Chinese cement firm buys Tanga’s Maweni Limestone

03Jul 2020
The Guardian Reporter
Dar es Salaam
The Guardian
Chinese cement firm buys Tanga’s Maweni Limestone

CHINESE based Huaxin Cement buys bought a controlling stake of Maweni Limestone from Kenya based ARM Cement in a U$116 million deal last month.

Tanga’s Maweni Limestone mine.

The Chinese cement producer will invest the U$116 million into Maweni Limestone to settle its liabilities while another U$30 million will be used to complete plant construction and an upgrade.  ARM Cement operates an integrated plant at Tanga and a grinding plant at Dar es Salaam.

The agreement dates back to September 2019 when it was publicly announced, well before the current health scare that the deal is in the pipeline. The acquisition is part of the Chinese expansion plan in Sub-Saharan Africa which started in 2013.

ARM Cement has seriously suffered financial constraints since 2017 when cement demand fell in Kenya, a coal import ban in Tanzania caused production issues at its Tanga plant and increased competition hit both countries.

It entered administration in the summer of 2018 and previous owner Pradeep Paunrana has been fighting PricewaterhouseCoopers’ attempts to sell the business to local rival National Cement in Kenya. In some respects the timing of this deal may also be bad for Huaxin Cement given that it’s just suffered a 36 percent year-on-year drop in sales revenue to US$542m in the first quarter of 2020, due to the coronavirus outbreak. If the company can’t absorb this through the rest of the year then it might have a problem.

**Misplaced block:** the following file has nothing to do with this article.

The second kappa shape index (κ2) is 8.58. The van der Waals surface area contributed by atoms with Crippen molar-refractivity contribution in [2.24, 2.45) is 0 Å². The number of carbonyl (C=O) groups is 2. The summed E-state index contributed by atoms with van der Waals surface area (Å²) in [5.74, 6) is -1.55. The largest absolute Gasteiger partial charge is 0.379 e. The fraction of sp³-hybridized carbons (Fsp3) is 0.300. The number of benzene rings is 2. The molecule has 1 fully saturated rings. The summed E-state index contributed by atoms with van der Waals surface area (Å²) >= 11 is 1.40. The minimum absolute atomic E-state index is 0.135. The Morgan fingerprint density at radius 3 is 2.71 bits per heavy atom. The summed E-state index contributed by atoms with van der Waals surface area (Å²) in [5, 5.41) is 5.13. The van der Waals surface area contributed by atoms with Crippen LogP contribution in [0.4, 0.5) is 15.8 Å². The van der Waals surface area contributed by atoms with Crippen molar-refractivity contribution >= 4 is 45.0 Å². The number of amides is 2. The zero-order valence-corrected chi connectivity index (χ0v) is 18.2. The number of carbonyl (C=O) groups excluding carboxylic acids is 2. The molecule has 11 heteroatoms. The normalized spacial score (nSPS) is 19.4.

The real trend here in Chinese expansion strategy by its cement sector is a move from imports, building plants and co-financing projects to outright asset acquisition. This isn’t the first example either. West China Cement completed its purchase of a majority stake in Schwenk Namibia for US$104m in January 2020.

This gave it control of Ohorongo Cement. Other recent Chinese moves in Sub-Saharan Africa include the supply of a modular grinding mill in Guinea by Sinoma and the competition of construction of a 1Mt/yr integrated plant in Lubudi Territory in Democratic Republic of Congo by another CNBM subsidiary, Tianjin Cement Industry Design and Research Institute.

An outlier from the more traditional Chinese routes of either supplying equipment and/or co-financing cement plants in Africa has been the CNBM/Sinoma plan to build a 7Mt/yr ‘mega’ plant in Tanzania.

Once completed it will nearly double local clinker production. Unsurprisingly, when it was first announced it was pitched towards the export market. Together with the Huaxin Cement purchase, once the CNBM project completes, Chinese companies will own the majority of cement production capacity in Tanzania.

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